IRS commissioner John Koskinen issued an announcement, and the IRS issued a press release, of major changes to its Offshore Voluntary Disclosure Program (OVDP) that will take effect July 1, 2014. The OVDP was established in 2009 to encourage taxpayers with undisclosed foreign bank and investment accounts to come forward and comply with the reporting and tax requirements in exchange for a reduced penalty and promise of no criminal prosecution.
Thus far, the program has been very effective, collecting $6.5 billion from over 45,000 taxpayers. Even so, the National Taxpayer Advocate has been critical of the program, citing that the one-size-fits-all approach does not take into account those who truly unintentionally failed to comply with the FBAR reporting requirements. Partially in response to this criticism, the IRS initiated
The U.S. Financial Crimes Enforcement Network (FinCEN) Form 114 is the Report of Foreign Bank and Financial Accounts. The FinCEN Form 114 is commonly referred to as the “FBAR,” which replaces the prior Form TD F 90-22.1. A U.S. person must file an FBAR if the U.S. person has a financial interest or signature authority over foreign financial accounts and the aggregate highest balance or value of all reportable foreign accounts exceeds $10,000 during the calendar year. The due date for the 2013 FBAR is Monday, June 30, 2014. The due date of the FBAR cannot be extended. Effective as of July 1, 2013, all FBARs must be filed electronically, rather than by paper. The Form 114 (FBAR) is filed through
On June 26, 2012, the IRS posted updated frequently asked questions and answers regarding the extended Offshore Voluntary Disclosure Program that it announced in January 2012 (http://www.irs.gov/businesses/small/international/article/0,,id=256774,00.html). The IRS decided to extend the program indefinitely following the success of the 2011 and 2009 Offshore Voluntary Disclosure Initiatives. In its press release IR-2012-64 on June 26, 2012, the IRS announced that the programs have resulted in the collection of more than $5 billion in back taxes, interest and penalties from 33,000 voluntary disclosures under the 2011 and 2009 programs. Another 1,500 disclosures also have been made since the program was extended in January 2012.
The purpose of the IRS Offshore Voluntary Disclosure Program is to motivate U.S. taxpayers to come into compliance voluntarily with the U.S. international reporting requirements and to prevent offshore tax evasion. The program allows U.S. taxpayers to file delinquent forms such as the Report of Foreign Bank and Financial Accounts (“FBAR”) Form TD F 90-22.1; Form 8938 regarding specified foreign financial assets; Form 5471 regarding foreign corporations owned by U.S. persons; Form 5472 regarding 25% foreign-owned U.S. corporations; Form 8865 regarding foreign partnerships owned by U.S. persons; Forms 3520 and 3520-A regarding foreign gifts and foreign trusts; and Form 926 regarding transfers of property to foreign corporations.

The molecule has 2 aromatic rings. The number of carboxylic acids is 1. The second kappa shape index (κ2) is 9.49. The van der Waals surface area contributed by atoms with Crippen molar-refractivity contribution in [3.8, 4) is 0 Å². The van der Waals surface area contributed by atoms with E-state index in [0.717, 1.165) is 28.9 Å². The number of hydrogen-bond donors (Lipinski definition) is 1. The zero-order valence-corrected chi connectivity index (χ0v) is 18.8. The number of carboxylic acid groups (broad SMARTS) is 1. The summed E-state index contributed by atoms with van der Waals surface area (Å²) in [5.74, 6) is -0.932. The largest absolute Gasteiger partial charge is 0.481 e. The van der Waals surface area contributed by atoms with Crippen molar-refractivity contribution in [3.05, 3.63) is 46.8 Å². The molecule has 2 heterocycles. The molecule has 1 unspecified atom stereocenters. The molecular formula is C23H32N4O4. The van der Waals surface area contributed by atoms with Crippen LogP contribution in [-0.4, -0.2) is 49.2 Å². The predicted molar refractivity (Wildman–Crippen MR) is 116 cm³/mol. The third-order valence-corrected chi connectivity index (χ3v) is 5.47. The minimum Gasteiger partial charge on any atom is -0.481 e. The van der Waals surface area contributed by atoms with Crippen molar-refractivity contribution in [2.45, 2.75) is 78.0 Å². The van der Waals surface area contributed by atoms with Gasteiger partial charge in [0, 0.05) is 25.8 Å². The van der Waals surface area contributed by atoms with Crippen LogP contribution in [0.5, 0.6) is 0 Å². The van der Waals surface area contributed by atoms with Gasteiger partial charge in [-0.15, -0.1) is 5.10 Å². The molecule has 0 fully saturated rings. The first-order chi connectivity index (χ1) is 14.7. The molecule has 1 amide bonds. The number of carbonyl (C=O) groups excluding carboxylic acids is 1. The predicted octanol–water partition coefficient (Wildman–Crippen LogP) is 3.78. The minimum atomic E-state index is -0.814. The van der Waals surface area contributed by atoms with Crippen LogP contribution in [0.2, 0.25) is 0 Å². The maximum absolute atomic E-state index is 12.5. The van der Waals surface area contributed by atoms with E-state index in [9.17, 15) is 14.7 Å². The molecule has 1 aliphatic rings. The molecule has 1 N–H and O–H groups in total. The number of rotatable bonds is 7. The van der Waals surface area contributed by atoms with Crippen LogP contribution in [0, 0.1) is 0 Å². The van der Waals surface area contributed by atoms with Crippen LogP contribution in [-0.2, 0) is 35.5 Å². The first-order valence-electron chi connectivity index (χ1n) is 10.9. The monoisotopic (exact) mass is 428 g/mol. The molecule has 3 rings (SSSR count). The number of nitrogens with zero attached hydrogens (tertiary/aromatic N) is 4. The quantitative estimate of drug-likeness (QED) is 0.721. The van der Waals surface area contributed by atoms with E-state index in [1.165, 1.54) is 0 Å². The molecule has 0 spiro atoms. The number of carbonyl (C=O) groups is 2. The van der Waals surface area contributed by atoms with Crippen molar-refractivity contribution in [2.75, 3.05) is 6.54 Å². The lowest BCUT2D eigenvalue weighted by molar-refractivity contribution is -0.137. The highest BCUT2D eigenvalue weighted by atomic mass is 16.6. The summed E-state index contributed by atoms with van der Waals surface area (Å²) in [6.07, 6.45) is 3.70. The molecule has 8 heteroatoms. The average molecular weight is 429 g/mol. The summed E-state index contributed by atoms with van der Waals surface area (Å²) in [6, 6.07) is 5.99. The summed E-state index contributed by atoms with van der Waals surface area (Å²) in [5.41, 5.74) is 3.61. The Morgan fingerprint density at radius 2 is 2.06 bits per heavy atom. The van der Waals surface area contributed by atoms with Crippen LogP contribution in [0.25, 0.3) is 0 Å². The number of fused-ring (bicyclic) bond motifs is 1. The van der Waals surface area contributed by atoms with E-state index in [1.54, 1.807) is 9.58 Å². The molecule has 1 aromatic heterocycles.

The voluntary disclosure period under the 2012 program includes the most recent eight years for which the filing due date has already passed. According to FAQ #9, the eight year voluntary disclosure period does not include current years for which there has not yet been non-compliance. For example, U.S. taxpayers who submit the voluntary disclosure prior to the original or extended filing due date for the year 2011 must include the years 2003 through 2010 in the disclosure. For U.S. taxpayers who disclose after the original or extended due date for the year 2011, the disclosure must include the years 2004 through 2011.
The applicable penalty for participating in the Offshore Voluntary Disclosure Program is 27.5% of the highest aggregate balance in foreign bank accounts or value of foreign assets during the period covered by the voluntary disclosure. In some limited circumstances, a lower penalty of 12% or 5% could apply based on the requirements in FAQs #52 and #53. The incentive to participate in the Offshore Voluntary Disclosure Program is that U.S. taxpayers are able to file delinquent forms that should have been filed for prior years while avoiding criminal liability.
According to FAQ #3, the 2012 Offshore Voluntary Disclosure Program does not have a set filing deadline by which U.S. taxpayers must apply. However, the IRS could change the terms of the program at any time going forward. For example, the IRS could increase the penalties, limit access to the program for certain taxpayers or end the program altogether.
For further information, please contact your Aronson tax advisor or Alison Dougherty, International Tax Services at 301.231.6795.
The filing of the FBAR or the Form 8938 does not preclude the U.S. taxpayer from being required to file the other form. Both the FBAR (Form TD F 90-22.1) and the Form 8938 may need to be filed. A chart with the comparison of the filing requirements for the FBAR and the Form 8938 is on the IRS website at http://www.irs.gov/businesses/article/0,,id=255986,00.html.
On June 7, 2012, the IRS issued updated basic questions and answers regarding Form 8938 reporting for specified foreign financial assets. The Hiring Incentives to Restore Employment Act of 2010 (Public Law 111-147) enacted Internal Revenue Code Section 6038D which requires U.S. taxpayers to
The Form TD F 90-22.1 is commonly referred to as the foreign bank account report or “FBAR.” The FBAR is usually due on June 30th following the calendar year end. This year June 30th is on a Saturday so the FBAR for the calendar year 2011 is required to be received by the U.S. Treasury Department on or before June 29, 2012. The mailbox rule does not apply to the filing of the FBAR and an extension of the due date is not allowed. The mailbox rule means that U.S. federal income tax returns are considered to be filed based on the date